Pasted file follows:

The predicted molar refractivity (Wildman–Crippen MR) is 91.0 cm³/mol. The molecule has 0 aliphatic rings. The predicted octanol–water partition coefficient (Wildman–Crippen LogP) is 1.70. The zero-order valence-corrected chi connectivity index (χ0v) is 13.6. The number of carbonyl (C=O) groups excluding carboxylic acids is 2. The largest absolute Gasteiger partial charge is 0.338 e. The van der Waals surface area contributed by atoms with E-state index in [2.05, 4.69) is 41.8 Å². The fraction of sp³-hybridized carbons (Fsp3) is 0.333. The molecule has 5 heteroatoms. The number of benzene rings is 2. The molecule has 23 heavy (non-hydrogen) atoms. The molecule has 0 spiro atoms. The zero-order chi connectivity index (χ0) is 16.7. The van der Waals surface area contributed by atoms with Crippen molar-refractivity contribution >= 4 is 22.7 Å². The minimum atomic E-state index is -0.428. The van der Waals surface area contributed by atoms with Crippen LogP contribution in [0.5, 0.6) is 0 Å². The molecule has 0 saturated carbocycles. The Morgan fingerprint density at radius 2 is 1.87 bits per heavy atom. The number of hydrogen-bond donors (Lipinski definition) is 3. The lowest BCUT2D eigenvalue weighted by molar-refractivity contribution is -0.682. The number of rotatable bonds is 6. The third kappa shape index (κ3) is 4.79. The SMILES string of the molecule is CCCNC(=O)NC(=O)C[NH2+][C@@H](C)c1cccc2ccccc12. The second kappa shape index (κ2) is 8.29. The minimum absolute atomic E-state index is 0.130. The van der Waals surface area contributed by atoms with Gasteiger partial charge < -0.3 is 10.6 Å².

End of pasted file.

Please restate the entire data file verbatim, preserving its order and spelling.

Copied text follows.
The predicted molar refractivity (Wildman–Crippen MR) is 91.0 cm³/mol. The molecule has 0 aliphatic rings. The predicted octanol–water partition coefficient (Wildman–Crippen LogP) is 1.70. The zero-order valence-corrected chi connectivity index (χ0v) is 13.6. The number of carbonyl (C=O) groups excluding carboxylic acids is 2. The largest absolute Gasteiger partial charge is 0.338 e. The van der Waals surface area contributed by atoms with E-state index in [2.05, 4.69) is 41.8 Å². The fraction of sp³-hybridized carbons (Fsp3) is 0.333. The molecule has 5 heteroatoms. The number of benzene rings is 2. The molecule has 23 heavy (non-hydrogen) atoms. The molecule has 0 spiro atoms. The zero-order chi connectivity index (χ0) is 16.7. The van der Waals surface area contributed by atoms with Crippen molar-refractivity contribution >= 4 is 22.7 Å². The minimum atomic E-state index is -0.428. The van der Waals surface area contributed by atoms with Crippen LogP contribution in [0.5, 0.6) is 0 Å². The molecule has 0 saturated carbocycles. The Morgan fingerprint density at radius 2 is 1.87 bits per heavy atom. The number of hydrogen-bond donors (Lipinski definition) is 3. The lowest BCUT2D eigenvalue weighted by molar-refractivity contribution is -0.682. The number of rotatable bonds is 6. The third kappa shape index (κ3) is 4.79. The SMILES string of the molecule is CCCNC(=O)NC(=O)C[NH2+][C@@H](C)c1cccc2ccccc12. The second kappa shape index (κ2) is 8.29. The minimum absolute atomic E-state index is 0.130. The van der Waals surface area contributed by atoms with Gasteiger partial charge < -0.3 is 10.6 Å².